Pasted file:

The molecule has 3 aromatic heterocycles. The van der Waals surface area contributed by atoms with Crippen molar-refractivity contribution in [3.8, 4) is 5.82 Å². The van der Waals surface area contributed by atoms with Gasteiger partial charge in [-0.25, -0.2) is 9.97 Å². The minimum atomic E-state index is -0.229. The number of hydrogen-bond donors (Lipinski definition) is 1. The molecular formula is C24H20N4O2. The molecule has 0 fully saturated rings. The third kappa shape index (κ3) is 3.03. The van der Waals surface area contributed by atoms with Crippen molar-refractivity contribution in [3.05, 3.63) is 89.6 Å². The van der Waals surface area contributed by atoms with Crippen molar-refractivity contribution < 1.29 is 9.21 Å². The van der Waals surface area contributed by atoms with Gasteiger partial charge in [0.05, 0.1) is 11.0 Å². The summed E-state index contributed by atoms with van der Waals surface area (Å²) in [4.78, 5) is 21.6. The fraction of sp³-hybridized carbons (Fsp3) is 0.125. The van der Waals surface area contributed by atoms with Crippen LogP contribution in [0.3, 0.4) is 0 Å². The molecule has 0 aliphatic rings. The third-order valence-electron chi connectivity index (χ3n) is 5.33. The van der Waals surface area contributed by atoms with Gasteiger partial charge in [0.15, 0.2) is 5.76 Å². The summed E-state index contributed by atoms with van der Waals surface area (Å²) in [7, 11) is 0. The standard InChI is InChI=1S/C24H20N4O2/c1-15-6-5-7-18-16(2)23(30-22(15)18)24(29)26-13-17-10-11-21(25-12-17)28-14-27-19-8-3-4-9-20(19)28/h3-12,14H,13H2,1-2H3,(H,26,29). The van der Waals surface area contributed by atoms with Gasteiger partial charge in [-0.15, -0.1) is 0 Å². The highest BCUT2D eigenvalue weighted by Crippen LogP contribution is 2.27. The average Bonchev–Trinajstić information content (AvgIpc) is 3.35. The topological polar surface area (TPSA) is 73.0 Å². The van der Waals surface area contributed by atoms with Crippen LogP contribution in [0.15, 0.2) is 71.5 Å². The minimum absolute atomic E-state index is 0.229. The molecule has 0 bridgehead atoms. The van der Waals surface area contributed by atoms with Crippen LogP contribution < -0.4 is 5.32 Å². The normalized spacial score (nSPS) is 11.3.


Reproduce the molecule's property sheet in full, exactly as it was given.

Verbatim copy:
The molecule has 3 aromatic heterocycles. The van der Waals surface area contributed by atoms with Crippen molar-refractivity contribution in [3.8, 4) is 5.82 Å². The van der Waals surface area contributed by atoms with Gasteiger partial charge in [-0.25, -0.2) is 9.97 Å². The minimum atomic E-state index is -0.229. The number of hydrogen-bond donors (Lipinski definition) is 1. The molecular formula is C24H20N4O2. The molecule has 0 fully saturated rings. The third kappa shape index (κ3) is 3.03. The van der Waals surface area contributed by atoms with Crippen molar-refractivity contribution in [3.05, 3.63) is 89.6 Å². The van der Waals surface area contributed by atoms with Crippen molar-refractivity contribution < 1.29 is 9.21 Å². The van der Waals surface area contributed by atoms with Gasteiger partial charge in [0.05, 0.1) is 11.0 Å². The summed E-state index contributed by atoms with van der Waals surface area (Å²) in [4.78, 5) is 21.6. The fraction of sp³-hybridized carbons (Fsp3) is 0.125. The van der Waals surface area contributed by atoms with Crippen LogP contribution in [0.3, 0.4) is 0 Å². The molecule has 0 aliphatic rings. The third-order valence-electron chi connectivity index (χ3n) is 5.33. The van der Waals surface area contributed by atoms with Gasteiger partial charge in [0.15, 0.2) is 5.76 Å². The summed E-state index contributed by atoms with van der Waals surface area (Å²) in [7, 11) is 0. The standard InChI is InChI=1S/C24H20N4O2/c1-15-6-5-7-18-16(2)23(30-22(15)18)24(29)26-13-17-10-11-21(25-12-17)28-14-27-19-8-3-4-9-20(19)28/h3-12,14H,13H2,1-2H3,(H,26,29). The van der Waals surface area contributed by atoms with Gasteiger partial charge in [-0.15, -0.1) is 0 Å². The highest BCUT2D eigenvalue weighted by Crippen LogP contribution is 2.27. The average Bonchev–Trinajstić information content (AvgIpc) is 3.35. The topological polar surface area (TPSA) is 73.0 Å². The van der Waals surface area contributed by atoms with Crippen LogP contribution in [0.15, 0.2) is 71.5 Å². The minimum absolute atomic E-state index is 0.229. The molecule has 0 bridgehead atoms. The van der Waals surface area contributed by atoms with Crippen LogP contribution < -0.4 is 5.32 Å². The normalized spacial score (nSPS) is 11.3.